‘Out of fuel, officer,’ I said.
problem. There is an all-night gas station nearby. I’ll keep an eye on your car,’ he offered. ‘Don’t
want someone stealing it now, do we?’
‘Thanks,’ I managed, swallowing hard,
before walking away reluctantly.
‘One moment,’ he called after me and that’s
when I considered running for it.
‘You forgot to lock your car, sir.’
Oh, oh yes. Thanks,’ I stuttered, closing the windows, clicking the automatic lock, and then shoved my shaking
fingers deep into my pants pockets.
‘Wouldn’t want that stuff on the back seat
stolen now, would you?’
‘Of c c course not,
o, o, officer. D d definitely not. My samples,’ I stuttered, ‘for work.
I am forty, tall with broad
shoulders and a graying mustache. My friends seldom see me without my accordion with its grinning keyboard and
bellow-like folds looped over one shoulder. How I wished I had it with me for comfort. I wiped my glasses and walked
faster. I had to get to the gas station and return before that cop discovered my secret. My timing there and back
would have done any athlete credit.
Standing next to my van once again, I peeped surreptitiously
through the window at the covered lump on the seat. Then with difficulty, poured the fuel into the tank. I opened the front
door, waved to the policeman and then drove off. I thought I heard: ‘Wait please,’ but ignored it and drove away
as fast as I dared.
I could so easily have been caught, yet, instead of feeling nervous, I felt exhilarated
and free to do whatever I liked. I had no idea why I hadn’t left Lisa after I’d stopped loving her. She was a
tyrant. Habit, I suppose.
I decided to turn onto the QEW in the direction of the Niagara Falls,
which was just over an hour away, straight driving all the way. I slipped in a disc and found myself singing along with it.
There was little traffic at that time. Most of the tourist buses leave early in the morning. As I approached the Falls, I
drove to the section where the water began to flow faster and parked next to the high railing. I glanced down at the fast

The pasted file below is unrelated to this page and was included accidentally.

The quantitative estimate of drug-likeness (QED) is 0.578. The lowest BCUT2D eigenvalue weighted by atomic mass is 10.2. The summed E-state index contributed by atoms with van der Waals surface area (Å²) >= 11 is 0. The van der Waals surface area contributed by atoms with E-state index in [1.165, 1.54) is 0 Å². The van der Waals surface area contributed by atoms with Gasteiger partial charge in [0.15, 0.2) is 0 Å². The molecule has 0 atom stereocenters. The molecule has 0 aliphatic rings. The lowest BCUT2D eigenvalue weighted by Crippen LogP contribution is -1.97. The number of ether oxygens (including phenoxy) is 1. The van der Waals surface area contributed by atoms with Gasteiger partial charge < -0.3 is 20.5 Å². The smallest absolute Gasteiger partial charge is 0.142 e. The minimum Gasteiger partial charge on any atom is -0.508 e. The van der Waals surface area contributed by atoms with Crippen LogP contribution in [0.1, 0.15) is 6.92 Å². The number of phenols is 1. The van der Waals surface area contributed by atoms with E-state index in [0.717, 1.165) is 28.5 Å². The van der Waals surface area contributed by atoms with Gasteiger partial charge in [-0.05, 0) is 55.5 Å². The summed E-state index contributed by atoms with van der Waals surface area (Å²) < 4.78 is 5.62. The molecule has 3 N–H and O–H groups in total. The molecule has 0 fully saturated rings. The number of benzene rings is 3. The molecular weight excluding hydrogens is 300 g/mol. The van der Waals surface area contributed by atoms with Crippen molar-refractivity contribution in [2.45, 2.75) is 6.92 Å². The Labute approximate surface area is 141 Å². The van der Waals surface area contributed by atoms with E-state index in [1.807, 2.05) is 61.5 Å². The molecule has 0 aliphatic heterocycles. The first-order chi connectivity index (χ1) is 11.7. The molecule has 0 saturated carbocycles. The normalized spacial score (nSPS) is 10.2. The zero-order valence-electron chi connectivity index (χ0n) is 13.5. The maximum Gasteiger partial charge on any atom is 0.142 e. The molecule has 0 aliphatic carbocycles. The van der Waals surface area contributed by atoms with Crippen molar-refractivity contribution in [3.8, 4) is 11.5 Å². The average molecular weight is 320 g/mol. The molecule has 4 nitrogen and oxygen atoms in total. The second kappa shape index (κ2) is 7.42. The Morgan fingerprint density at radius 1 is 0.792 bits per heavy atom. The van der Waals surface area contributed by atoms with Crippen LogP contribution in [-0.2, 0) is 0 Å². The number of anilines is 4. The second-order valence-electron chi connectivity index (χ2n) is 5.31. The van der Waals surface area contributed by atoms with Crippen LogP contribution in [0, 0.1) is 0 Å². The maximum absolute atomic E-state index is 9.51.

flowing water that would smash against the rocks further along. This will make the perfect grave for you, Lisa, I said smiling.
I interrupted your bath, didn’t I, my dear? My plan was to lift her out of the car and tip her over the parapet into
the river. I looked about furtively, then, puffing and panting, hauled my unresisting bundle onto my shoulder. The wind was
icy, the mist clingy. I glanced at my watch. It was 10 p.m. A crowded tour bus went by but it didn’t stop. One or two
cars sped by in the distance as I propped Lisa up against the side of the railing. Convinced that I’d been spotted,
I held my breath. Nothing happened. My breathing returned to its normal rhythm.
‘I thought this would be easier, Lisa.’ No response, a novel experience indeed. I leaned her against
the railing and chuckled. ‘We could be mistaken for dallying lovers,’ I murmured. ‘I’m almost
a free man.’
I looked up at the gray clouds stretched across the sky like torn rags. As
I gathered my wife’s body in my arms again, I noticed a woman with a dog further along. She was holding onto
the railing and staring downward. I looked down at Lisa draped over the edge of the rail and my smile froze. The woman’s
dog barked and its owner hushed it. Maybe she’s planning to jump or maybe she suspects something. I thought. I panicked.
‘If I push you over now, Lisa, she’ll see you fall and realize I’ve shoved you. Maybe I won’t get
away with this, after all.
Using my last reserve of strength, I hoisted Lisa up. The water looked
murky, uninviting and very cold. I might have to jump too then pretend to try and save you Lisa, in order to make
this seem realistic. The mist lifted a bit. The woman patted her dog. I pushed Lisa. ‘Lisa! Oh Lisa,’
I yelled above the roar of the falls in the distance.
The woman and dog moved closer. Desperate, I
climbed up and leaned forward readying myself to leap. As I began my fall, the woman lifted her white cane.
‘Oh no! She’s blind,’ I screamed as
I fell forward into the water toward the raging torrent that would take us over the edge of the Niagara Falls. The
last thing I heard was a faint shout: ‘Is anybody theeeeeeere?’
# # #
Jill Sadowsky is an English Teacher and a volunteer
for ENOSH, the Israel Mental Health Association. In January 2012, she received a prestigious award in the Knesset
(the Israel Parliament) for her work in the field of mental health while her son was ill as well as thereafter.
Jill Sadowsky and her late husband Alec, left South Africa to settle in Israel with their year-old-son in 1963 and
have lived there ever since.
Her first book, Weep for Them, under the pen-name Sarah
Ben-Dor, was published and sold almost 8,000 copies. Her second book, David's Story, was published under her
name, Jill Sadowsky.
Personal Account was published
in the US Health & Human Resources Publication.
An Account of their lives with schizophrenia, in the Israeli Psychiatric Journal.
A short story in Horizons
She was published in Transitions in Canada and in the Anthology, Hidden
Lives, coming out about mental illness - edited by Lenore Rowntree and Andrew Boden.
Kaleidoscope in the USA published her article, On the Way Up, an Israeli Anthology,
published her short story. The Anthology, Love in Israel, edited by Shelley Goldman accepted her story Love
on the Kinneret.
She has been published in
various Israeli magazines.